Veteran suicides at VA facilities prompt bipartisan call to action | News Coverage from USA

Veteran suicides at VA facilities prompt bipartisan call to action

WASHINGTON – A bipartisan group of lawmakers is calling for more to be done to prevent veteran suicides after three former service members took their lives at Veterans Affairs facilities within five days earlier this month.

On Friday, April 5, a veteran died by suicide in the parking lot of the VA medical center in Dublin, Georgia. The next day, a 68-year-old veteran killed himself outside the main entrance of the Atlanta VA hospital. And on April 9, a veteran shot himself in the waiting room of a VA clinic in Austin, Texas.

“Every new instance of veteran suicide showcases a barrier to access, but with three incidents on VA property in just five days, and six this year alone, it’s critical we do more to stop this epidemic,” Rep. Mark Takano, D-Calif., chairman of the House VA committee said.

He and more than a dozen other lawmakers, including House Speaker Nancy Pelosi, D-Calif., and VA committee ranking member Rep. Phil Roe, R-Tenn., are slated to hold a rare, bipartisan press conference Monday to draw attention to the crisis.

As he and the other lawmakers prepared for the conference and also a hearing Monday, another veteran died by suicide outside the emergency room of the VA medical center in Cleveland, according to the local Fox affiliate. 

VA officials in a statement provided to USA TODAY offered their “deepest condolences… to the loved ones affected by this death.”

“Due to privacy regulations, we are unable to discuss the specifics of this case,” the agency said.

“It’s clear we are not doing enough to support veterans in crisis,” Takano wrote in an op-ed in The Hill Monday ahead of the conference.

“This mission will require us to reexamine our approach to suicide prevention, exhaust our research possibilities, break the stigma faced by those seeking mental health services and expand the health care and support we offer veterans,” he wrote.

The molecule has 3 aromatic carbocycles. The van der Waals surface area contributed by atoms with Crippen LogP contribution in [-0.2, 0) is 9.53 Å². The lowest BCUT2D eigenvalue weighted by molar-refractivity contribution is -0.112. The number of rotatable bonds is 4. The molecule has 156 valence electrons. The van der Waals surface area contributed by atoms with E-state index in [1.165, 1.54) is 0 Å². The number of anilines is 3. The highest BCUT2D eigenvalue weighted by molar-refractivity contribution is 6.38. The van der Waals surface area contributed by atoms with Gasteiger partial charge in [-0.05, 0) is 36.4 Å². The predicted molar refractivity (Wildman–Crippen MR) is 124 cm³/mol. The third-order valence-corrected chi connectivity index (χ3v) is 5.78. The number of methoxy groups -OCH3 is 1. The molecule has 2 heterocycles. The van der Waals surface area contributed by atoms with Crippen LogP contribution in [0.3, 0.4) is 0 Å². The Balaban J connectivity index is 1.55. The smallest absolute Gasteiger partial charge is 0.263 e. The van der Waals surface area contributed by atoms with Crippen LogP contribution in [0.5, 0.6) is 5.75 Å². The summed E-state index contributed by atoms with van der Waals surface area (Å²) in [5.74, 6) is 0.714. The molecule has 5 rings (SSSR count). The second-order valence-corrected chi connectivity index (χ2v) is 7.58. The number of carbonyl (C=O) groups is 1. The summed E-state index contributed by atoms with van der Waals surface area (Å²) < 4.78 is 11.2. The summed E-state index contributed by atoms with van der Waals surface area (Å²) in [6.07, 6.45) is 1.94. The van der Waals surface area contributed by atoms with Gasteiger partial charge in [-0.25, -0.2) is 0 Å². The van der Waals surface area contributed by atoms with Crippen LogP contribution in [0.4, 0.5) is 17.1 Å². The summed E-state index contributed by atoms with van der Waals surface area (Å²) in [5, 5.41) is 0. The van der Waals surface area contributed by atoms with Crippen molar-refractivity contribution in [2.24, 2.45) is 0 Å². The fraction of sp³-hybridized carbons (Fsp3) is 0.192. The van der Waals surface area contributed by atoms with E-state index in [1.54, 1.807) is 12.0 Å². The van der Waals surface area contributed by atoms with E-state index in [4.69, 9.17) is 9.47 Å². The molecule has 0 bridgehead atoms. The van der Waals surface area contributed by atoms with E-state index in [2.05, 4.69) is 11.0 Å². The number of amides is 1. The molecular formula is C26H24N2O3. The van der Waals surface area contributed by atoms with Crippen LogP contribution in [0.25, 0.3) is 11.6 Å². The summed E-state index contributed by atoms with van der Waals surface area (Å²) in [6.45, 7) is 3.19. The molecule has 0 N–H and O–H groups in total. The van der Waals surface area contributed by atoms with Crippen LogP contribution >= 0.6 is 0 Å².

The deaths earlier this month came several weeks after President Donald Trump, calling veteran suicide a “tragedy of staggering proportions,” signed an executive order creating a Cabinet-level task force to coordinate and align efforts across the federal government to help stem the crisis among former service members.

From 2008 through 2016, an average of more than 6,000 veterans took their lives each year. Veterans are 1.5 times more likely than non-veterans to take their lives, according to VA data. In 2016, 6,079 veterans died by suicide, down slightly from 6,281 in 2015. 

The task force, led by VA Secretary Robert Wilkie, has a goal of creating a national plan to more effectively lower the number of veteran suicides after numerous programs and billions of dollars allocated to address the problem in recent years have had minimal impact.

Outreach ‘dropped off’

The Government Accountability Office in December that VA suicide-prevention outreach “dropped off” since Trump took office. That included fewer social-media postings, public service announcements and advertisements. The agency spent only $57,000 of more than $6 million that had been budgeted for ads.

“We also found that VA did not have clear goals for evaluating the effectiveness of its outreach activities,” the GAO found.

The VA attributed the drop-off in outreach to leadership changes and a realignment of suicide-prevention efforts. The agency identified veteran suicide as its highest clinical priority last year and released a 10-year strategy to address the crisis.

On Monday, the VA said that since the department began tracking suicides at VA facilities in 2017, there have been more than 260 suicide attempts, and 240 of them have been interrupted.

“All VA facilities provide same-day urgent primary and mental health care services to veterans who need them, and any time an unexpected death occurs at a VA facility, the department conducts a comprehensive review of the case to see if changes in policies and procedures are warranted,” the agency said.

Lawmakers will be joined at the press conference Monday by veterans’ advocacy organizations, including American Veterans(AMVETS) and Iraq and Afghanistan Veterans of America (IAVA).

“IAVA has long been the loudest voice in the room clamoring for Congress and the Executive Branch to prioritize veterans suicide as an issue,” IAVA CEO Jeremy Butler said in a statement. “We urge swift movement on this crisis – our veterans’ lives depend on it.” 

Veterans who need help can call the VA crisis line at 800-273-8255 and select option 1. They can also send a text message to 838255, or chat with counselors online. 

In March: Trump ramps up effort to prevent veteran suicides with executive order creating task force

Opinion: I survived combat in Iraq and a suicide attempt at home. But many veterans aren’t so lucky.

Success: Authorities locate the suicidal veteran James Woods used Twitter to help

In depth: Suicide never entered his mind. Then 9/11 happened.

 

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